Atsushi Watanabe (not his real name) is an ordinary Japanese man in his 20s, about average height and solidly built, with the slightly bemused expression of the natural sceptic. Among the crowds in Tokyo, in his casual all-black clothes, he could be an off-duty postman or a construction worker. But he does one of the more extraordinary jobs on the planet: helping to shut down the Fukushima Daiichi nuclear power plant.
Initially, he says, some day labourers got big money for braving the lethally poisoned air at the plant. “At 100 millisieverts a day you could only work for a few days, so if you didn’t get a month’s pay a day, it wasn’t worth your while. The companies paid enough to shut them up, in case they got leukaemia or other cancers later down the line. But I have health insurance because I’m not a contract worker, I’m an employee.”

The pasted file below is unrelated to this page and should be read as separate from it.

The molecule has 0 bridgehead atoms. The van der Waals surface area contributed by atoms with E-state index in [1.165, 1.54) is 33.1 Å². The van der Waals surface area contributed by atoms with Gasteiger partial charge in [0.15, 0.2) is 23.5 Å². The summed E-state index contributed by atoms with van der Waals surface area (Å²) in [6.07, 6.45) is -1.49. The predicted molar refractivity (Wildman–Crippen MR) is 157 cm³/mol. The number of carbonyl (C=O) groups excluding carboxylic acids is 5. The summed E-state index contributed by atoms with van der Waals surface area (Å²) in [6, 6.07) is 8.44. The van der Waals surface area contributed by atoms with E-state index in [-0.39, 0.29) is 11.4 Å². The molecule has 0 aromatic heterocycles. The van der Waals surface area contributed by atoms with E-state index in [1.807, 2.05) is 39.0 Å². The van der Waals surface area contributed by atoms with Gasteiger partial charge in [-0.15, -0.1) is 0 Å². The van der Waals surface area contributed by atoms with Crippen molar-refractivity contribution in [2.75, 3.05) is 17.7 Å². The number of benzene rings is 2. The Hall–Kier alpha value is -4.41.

Whatever happens, Mr Watanabe has abandoned any hope of getting married. “I could never ask a woman to spend her life with me,” he says. “If I told her about my work, of course she will worry about my future health or what might happen to our children. And I couldn’t hide what I do.”
“I’ll probably get a pen and a towel when I retire,” he says. “That’s the price of my job.”